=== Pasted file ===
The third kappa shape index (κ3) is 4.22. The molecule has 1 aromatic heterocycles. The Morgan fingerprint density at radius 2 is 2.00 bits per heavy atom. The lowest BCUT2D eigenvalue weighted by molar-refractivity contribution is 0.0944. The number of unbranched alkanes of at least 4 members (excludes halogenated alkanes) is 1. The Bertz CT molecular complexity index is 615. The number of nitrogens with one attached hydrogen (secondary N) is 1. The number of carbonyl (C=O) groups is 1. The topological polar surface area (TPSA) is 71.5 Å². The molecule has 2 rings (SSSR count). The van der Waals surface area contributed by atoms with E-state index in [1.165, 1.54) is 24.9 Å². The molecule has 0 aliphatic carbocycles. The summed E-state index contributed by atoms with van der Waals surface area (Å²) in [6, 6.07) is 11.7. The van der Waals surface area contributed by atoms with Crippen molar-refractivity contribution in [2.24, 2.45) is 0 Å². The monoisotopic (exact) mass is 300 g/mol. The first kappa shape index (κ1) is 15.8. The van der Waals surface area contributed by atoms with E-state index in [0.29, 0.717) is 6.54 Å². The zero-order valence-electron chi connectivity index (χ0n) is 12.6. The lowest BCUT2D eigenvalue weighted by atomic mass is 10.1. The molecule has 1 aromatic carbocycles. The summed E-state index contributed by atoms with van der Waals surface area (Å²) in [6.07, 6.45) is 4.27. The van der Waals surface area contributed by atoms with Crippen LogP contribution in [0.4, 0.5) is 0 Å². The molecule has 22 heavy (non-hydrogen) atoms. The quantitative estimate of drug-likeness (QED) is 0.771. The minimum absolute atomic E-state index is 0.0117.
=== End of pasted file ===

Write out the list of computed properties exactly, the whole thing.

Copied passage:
The third kappa shape index (κ3) is 4.22. The molecule has 1 aromatic heterocycles. The Morgan fingerprint density at radius 2 is 2.00 bits per heavy atom. The lowest BCUT2D eigenvalue weighted by molar-refractivity contribution is 0.0944. The number of unbranched alkanes of at least 4 members (excludes halogenated alkanes) is 1. The Bertz CT molecular complexity index is 615. The number of nitrogens with one attached hydrogen (secondary N) is 1. The number of carbonyl (C=O) groups is 1. The topological polar surface area (TPSA) is 71.5 Å². The molecule has 2 rings (SSSR count). The van der Waals surface area contributed by atoms with E-state index in [1.165, 1.54) is 24.9 Å². The molecule has 0 aliphatic carbocycles. The summed E-state index contributed by atoms with van der Waals surface area (Å²) in [6, 6.07) is 11.7. The van der Waals surface area contributed by atoms with Crippen molar-refractivity contribution in [2.24, 2.45) is 0 Å². The monoisotopic (exact) mass is 300 g/mol. The first kappa shape index (κ1) is 15.8. The van der Waals surface area contributed by atoms with E-state index in [0.29, 0.717) is 6.54 Å². The zero-order valence-electron chi connectivity index (χ0n) is 12.6. The lowest BCUT2D eigenvalue weighted by atomic mass is 10.1. The molecule has 1 aromatic carbocycles. The summed E-state index contributed by atoms with van der Waals surface area (Å²) in [6.07, 6.45) is 4.27. The van der Waals surface area contributed by atoms with Crippen LogP contribution in [0.4, 0.5) is 0 Å². The molecule has 22 heavy (non-hydrogen) atoms. The quantitative estimate of drug-likeness (QED) is 0.771. The minimum absolute atomic E-state index is 0.0117.